I read several reviews where Pagely was criticized for taking a very heavy hand in such matters.
However, I must admit that the idea of having someone take care of all backend issues is a very appealing one. As a test, I moved one of my small sites, for a brief period of time, to ZippyKid. My pages loaded a lot faster, however, I ran into the following problems –
- They do not provide multi-site support.
- My site generates slightly different HTML for mobile and non-mobile devices. However, since I did not have control over my cache, I was unable to properly configure it to handle these site specific requirements.
- It can take up to 24 hours or more before my support tickets were answered. I was on the free test plan, so I am not sure if this will be different under the paid plan.
- I did not have good access to my database. After moving my site over, I had an issue with some orphan comments that I could not properly delete using the WordPress interface. In the end, I had to delete them by writing PHP code.
A fully managed hosting service may sound very tempting, but we also lose control over many key aspects of our site. For me, I really want control over my cache, database, and filesystem. I also want full control over the plugins and themes that I can use.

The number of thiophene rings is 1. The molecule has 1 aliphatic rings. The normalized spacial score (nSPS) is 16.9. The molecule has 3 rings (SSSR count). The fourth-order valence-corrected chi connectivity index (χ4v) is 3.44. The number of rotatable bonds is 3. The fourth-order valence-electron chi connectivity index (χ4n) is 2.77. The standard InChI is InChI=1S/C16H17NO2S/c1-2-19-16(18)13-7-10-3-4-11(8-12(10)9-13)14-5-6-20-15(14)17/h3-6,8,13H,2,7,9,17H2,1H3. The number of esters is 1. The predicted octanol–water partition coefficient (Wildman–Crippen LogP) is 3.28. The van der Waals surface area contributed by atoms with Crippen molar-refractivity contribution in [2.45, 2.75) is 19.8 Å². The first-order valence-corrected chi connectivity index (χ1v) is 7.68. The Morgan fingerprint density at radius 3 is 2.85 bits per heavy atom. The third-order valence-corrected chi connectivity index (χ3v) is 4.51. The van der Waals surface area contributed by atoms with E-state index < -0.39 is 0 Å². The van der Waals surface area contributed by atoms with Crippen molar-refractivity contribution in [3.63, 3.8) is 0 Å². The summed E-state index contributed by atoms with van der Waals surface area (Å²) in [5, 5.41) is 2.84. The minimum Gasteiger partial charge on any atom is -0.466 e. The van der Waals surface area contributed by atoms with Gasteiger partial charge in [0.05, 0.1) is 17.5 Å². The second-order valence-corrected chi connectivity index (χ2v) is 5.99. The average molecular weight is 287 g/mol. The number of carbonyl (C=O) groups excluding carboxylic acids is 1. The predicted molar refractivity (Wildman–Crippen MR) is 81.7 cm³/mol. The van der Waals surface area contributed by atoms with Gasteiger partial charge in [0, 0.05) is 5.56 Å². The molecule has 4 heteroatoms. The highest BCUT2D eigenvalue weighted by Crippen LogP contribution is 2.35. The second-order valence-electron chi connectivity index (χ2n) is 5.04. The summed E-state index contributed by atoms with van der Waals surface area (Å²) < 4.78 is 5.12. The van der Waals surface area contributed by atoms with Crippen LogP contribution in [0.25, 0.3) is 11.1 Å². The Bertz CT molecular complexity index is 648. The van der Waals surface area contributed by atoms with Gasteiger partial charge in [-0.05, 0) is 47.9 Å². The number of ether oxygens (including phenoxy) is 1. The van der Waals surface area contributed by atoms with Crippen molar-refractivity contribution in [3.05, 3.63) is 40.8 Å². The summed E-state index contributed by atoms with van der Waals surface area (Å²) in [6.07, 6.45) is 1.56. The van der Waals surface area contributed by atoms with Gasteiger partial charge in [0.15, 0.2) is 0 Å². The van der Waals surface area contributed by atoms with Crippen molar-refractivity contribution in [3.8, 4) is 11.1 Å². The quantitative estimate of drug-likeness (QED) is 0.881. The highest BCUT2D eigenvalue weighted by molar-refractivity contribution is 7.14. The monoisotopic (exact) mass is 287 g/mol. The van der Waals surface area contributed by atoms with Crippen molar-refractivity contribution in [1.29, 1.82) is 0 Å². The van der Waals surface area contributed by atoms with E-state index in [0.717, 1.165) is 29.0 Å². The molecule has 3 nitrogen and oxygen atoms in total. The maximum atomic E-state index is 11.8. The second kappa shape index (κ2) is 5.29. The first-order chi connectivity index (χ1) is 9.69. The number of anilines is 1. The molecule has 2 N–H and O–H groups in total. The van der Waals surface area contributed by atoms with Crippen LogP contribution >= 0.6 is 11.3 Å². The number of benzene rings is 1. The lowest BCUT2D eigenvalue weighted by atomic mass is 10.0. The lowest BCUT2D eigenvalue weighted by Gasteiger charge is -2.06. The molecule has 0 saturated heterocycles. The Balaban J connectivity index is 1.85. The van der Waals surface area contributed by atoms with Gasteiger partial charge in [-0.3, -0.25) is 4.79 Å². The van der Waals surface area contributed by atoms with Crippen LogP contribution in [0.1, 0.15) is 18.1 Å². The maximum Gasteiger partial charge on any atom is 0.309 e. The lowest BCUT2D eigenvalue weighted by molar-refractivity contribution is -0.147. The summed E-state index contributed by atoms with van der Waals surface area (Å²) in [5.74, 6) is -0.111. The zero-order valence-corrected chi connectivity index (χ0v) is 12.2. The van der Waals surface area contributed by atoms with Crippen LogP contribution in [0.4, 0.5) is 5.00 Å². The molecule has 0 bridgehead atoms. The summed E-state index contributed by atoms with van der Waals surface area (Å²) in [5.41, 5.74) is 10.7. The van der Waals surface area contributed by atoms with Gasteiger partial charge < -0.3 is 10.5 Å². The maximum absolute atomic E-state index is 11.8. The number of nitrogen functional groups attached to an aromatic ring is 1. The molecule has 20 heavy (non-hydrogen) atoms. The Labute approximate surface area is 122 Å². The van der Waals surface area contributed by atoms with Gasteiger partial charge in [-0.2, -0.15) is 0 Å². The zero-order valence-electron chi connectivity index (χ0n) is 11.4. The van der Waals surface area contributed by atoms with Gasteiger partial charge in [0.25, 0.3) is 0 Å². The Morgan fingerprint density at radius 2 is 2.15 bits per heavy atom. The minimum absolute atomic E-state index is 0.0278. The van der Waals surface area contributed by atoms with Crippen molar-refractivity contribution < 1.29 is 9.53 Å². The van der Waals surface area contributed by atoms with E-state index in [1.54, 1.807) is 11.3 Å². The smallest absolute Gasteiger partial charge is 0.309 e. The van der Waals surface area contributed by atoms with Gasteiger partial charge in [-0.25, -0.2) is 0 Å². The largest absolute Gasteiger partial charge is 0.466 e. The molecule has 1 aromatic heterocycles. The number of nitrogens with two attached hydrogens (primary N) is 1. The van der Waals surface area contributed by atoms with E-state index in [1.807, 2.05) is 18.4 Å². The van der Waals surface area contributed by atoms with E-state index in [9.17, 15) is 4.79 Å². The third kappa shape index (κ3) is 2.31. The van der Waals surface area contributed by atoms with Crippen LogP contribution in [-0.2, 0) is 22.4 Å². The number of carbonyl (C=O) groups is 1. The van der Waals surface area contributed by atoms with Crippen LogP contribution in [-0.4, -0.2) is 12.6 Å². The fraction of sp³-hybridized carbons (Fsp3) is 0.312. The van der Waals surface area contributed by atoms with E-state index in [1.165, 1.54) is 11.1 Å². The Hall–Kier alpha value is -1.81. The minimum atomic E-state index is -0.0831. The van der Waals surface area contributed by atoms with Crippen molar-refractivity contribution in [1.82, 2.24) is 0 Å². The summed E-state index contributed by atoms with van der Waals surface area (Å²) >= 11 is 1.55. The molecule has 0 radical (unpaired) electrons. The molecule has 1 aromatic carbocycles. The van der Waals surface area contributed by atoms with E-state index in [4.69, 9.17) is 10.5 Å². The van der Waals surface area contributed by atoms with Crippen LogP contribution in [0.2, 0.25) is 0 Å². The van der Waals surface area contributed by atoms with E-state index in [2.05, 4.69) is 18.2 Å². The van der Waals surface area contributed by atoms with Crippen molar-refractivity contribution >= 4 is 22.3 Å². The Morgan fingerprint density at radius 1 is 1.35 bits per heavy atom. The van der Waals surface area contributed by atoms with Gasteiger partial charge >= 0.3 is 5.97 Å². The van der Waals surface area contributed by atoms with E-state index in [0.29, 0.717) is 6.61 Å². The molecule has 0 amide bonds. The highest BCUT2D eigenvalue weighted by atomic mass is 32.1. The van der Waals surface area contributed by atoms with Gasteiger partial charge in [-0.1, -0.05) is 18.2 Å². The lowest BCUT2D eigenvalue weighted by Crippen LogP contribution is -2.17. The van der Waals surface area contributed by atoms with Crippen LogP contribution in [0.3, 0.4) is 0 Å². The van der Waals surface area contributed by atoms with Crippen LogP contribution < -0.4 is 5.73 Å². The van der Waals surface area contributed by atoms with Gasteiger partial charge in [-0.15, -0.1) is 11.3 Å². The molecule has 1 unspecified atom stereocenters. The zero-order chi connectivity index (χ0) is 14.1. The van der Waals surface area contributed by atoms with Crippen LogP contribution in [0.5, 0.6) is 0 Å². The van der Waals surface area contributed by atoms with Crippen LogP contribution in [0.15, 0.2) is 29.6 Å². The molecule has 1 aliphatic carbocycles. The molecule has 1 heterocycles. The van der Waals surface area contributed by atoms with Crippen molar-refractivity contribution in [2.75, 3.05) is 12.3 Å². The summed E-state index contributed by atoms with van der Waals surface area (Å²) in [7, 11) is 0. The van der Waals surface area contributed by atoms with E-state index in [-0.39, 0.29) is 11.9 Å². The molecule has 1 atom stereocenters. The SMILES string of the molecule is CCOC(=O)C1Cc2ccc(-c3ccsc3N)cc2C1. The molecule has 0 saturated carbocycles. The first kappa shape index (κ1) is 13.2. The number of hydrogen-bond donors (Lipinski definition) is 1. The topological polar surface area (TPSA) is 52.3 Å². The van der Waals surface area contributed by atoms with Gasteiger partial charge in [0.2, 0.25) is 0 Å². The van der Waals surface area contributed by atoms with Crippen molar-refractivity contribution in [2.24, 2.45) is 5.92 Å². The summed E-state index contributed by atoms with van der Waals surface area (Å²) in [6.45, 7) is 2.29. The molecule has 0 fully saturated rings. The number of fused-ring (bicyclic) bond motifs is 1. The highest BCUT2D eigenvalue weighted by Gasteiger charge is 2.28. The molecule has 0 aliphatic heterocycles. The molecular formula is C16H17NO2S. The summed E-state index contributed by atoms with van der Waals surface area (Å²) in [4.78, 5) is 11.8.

3. Unmanaged Hosting
The other two options open to me are unmanaged hosting and partially managed hosting.
Firehost is probably the best reviewed provider for unmanaged hosting. Firehost charges $200 per month for a base cloud server. This includes a 1 processor core, 1 GB of memory, and 30 GBs of storage. As I understand it, they set up the initial server and make sure that the hardware is always up and running. All the rest is up to us.
Since I don’t have server administration experience, I know that at this point, I am not ready for unmanaged hosting.